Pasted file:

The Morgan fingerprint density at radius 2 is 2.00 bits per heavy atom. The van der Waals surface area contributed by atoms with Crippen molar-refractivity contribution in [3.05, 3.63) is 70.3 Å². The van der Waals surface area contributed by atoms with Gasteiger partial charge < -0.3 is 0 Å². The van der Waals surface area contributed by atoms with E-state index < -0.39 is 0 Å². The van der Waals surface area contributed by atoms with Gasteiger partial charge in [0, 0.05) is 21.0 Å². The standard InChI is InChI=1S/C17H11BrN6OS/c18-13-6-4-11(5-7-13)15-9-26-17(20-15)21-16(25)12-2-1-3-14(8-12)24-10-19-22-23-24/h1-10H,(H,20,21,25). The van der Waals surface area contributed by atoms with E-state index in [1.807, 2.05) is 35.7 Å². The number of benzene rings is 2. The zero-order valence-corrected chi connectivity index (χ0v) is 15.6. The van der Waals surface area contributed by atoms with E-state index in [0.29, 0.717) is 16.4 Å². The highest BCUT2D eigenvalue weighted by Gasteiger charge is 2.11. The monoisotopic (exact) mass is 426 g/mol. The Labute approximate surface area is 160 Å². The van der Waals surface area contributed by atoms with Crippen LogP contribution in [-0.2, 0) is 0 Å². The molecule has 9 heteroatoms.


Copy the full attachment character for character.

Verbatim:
The Morgan fingerprint density at radius 2 is 2.00 bits per heavy atom. The van der Waals surface area contributed by atoms with Crippen molar-refractivity contribution in [3.05, 3.63) is 70.3 Å². The van der Waals surface area contributed by atoms with Gasteiger partial charge < -0.3 is 0 Å². The van der Waals surface area contributed by atoms with E-state index < -0.39 is 0 Å². The van der Waals surface area contributed by atoms with Gasteiger partial charge in [0, 0.05) is 21.0 Å². The standard InChI is InChI=1S/C17H11BrN6OS/c18-13-6-4-11(5-7-13)15-9-26-17(20-15)21-16(25)12-2-1-3-14(8-12)24-10-19-22-23-24/h1-10H,(H,20,21,25). The van der Waals surface area contributed by atoms with E-state index in [1.807, 2.05) is 35.7 Å². The number of benzene rings is 2. The zero-order valence-corrected chi connectivity index (χ0v) is 15.6. The van der Waals surface area contributed by atoms with E-state index in [0.29, 0.717) is 16.4 Å². The highest BCUT2D eigenvalue weighted by Gasteiger charge is 2.11. The monoisotopic (exact) mass is 426 g/mol. The Labute approximate surface area is 160 Å². The van der Waals surface area contributed by atoms with Crippen LogP contribution in [-0.2, 0) is 0 Å². The molecule has 9 heteroatoms.